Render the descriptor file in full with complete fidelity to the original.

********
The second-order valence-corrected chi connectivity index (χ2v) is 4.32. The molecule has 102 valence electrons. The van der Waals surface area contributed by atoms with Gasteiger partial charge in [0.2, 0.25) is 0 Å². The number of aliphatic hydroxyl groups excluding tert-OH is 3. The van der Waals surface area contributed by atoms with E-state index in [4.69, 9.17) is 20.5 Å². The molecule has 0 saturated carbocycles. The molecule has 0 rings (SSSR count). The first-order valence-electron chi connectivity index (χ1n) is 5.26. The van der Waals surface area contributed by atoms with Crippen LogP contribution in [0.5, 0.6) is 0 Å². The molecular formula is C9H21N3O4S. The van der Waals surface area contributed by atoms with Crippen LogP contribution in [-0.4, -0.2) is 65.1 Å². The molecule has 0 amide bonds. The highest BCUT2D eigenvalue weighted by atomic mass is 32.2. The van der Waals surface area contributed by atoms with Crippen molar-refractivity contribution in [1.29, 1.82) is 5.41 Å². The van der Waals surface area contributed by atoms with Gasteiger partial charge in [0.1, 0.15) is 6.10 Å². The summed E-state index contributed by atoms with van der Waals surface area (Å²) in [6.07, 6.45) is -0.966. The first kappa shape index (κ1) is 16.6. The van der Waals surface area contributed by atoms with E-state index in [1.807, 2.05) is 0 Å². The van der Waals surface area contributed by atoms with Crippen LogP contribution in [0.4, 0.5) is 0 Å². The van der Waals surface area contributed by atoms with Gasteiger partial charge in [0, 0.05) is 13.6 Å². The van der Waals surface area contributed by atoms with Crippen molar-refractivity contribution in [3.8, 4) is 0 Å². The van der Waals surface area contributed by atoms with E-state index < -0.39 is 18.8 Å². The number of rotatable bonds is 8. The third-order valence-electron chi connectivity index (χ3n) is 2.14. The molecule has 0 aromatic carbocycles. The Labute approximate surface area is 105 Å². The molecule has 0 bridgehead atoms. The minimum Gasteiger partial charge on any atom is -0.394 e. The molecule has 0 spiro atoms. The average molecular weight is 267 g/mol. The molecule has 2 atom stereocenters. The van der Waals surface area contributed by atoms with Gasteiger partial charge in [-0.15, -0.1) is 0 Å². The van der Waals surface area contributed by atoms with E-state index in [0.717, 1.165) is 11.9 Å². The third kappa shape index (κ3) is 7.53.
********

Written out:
The second-order valence-corrected chi connectivity index (χ2v) is 4.32. The molecule has 102 valence electrons. The van der Waals surface area contributed by atoms with Gasteiger partial charge in [0.2, 0.25) is 0 Å². The number of aliphatic hydroxyl groups excluding tert-OH is 3. The van der Waals surface area contributed by atoms with E-state index in [4.69, 9.17) is 20.5 Å². The molecule has 0 saturated carbocycles. The molecule has 0 rings (SSSR count). The first-order valence-electron chi connectivity index (χ1n) is 5.26. The van der Waals surface area contributed by atoms with Crippen LogP contribution in [0.5, 0.6) is 0 Å². The molecular formula is C9H21N3O4S. The van der Waals surface area contributed by atoms with Crippen LogP contribution in [-0.4, -0.2) is 65.1 Å². The molecule has 0 amide bonds. The highest BCUT2D eigenvalue weighted by atomic mass is 32.2. The van der Waals surface area contributed by atoms with Crippen molar-refractivity contribution in [1.29, 1.82) is 5.41 Å². The van der Waals surface area contributed by atoms with Gasteiger partial charge in [0.1, 0.15) is 6.10 Å². The summed E-state index contributed by atoms with van der Waals surface area (Å²) in [6.07, 6.45) is -0.966. The first kappa shape index (κ1) is 16.6. The van der Waals surface area contributed by atoms with E-state index in [1.807, 2.05) is 0 Å². The van der Waals surface area contributed by atoms with Crippen LogP contribution in [0.4, 0.5) is 0 Å². The van der Waals surface area contributed by atoms with Gasteiger partial charge in [0, 0.05) is 13.6 Å². The van der Waals surface area contributed by atoms with Crippen molar-refractivity contribution in [3.8, 4) is 0 Å². The van der Waals surface area contributed by atoms with E-state index < -0.39 is 18.8 Å². The number of rotatable bonds is 8. The third-order valence-electron chi connectivity index (χ3n) is 2.14. The molecule has 0 aromatic carbocycles. The Labute approximate surface area is 105 Å². The molecule has 0 bridgehead atoms. The minimum Gasteiger partial charge on any atom is -0.394 e. The molecule has 0 spiro atoms. The average molecular weight is 267 g/mol. The molecule has 2 atom stereocenters. The van der Waals surface area contributed by atoms with Gasteiger partial charge in [-0.15, -0.1) is 0 Å². The van der Waals surface area contributed by atoms with E-state index in [0.717, 1.165) is 11.9 Å². The third kappa shape index (κ3) is 7.53.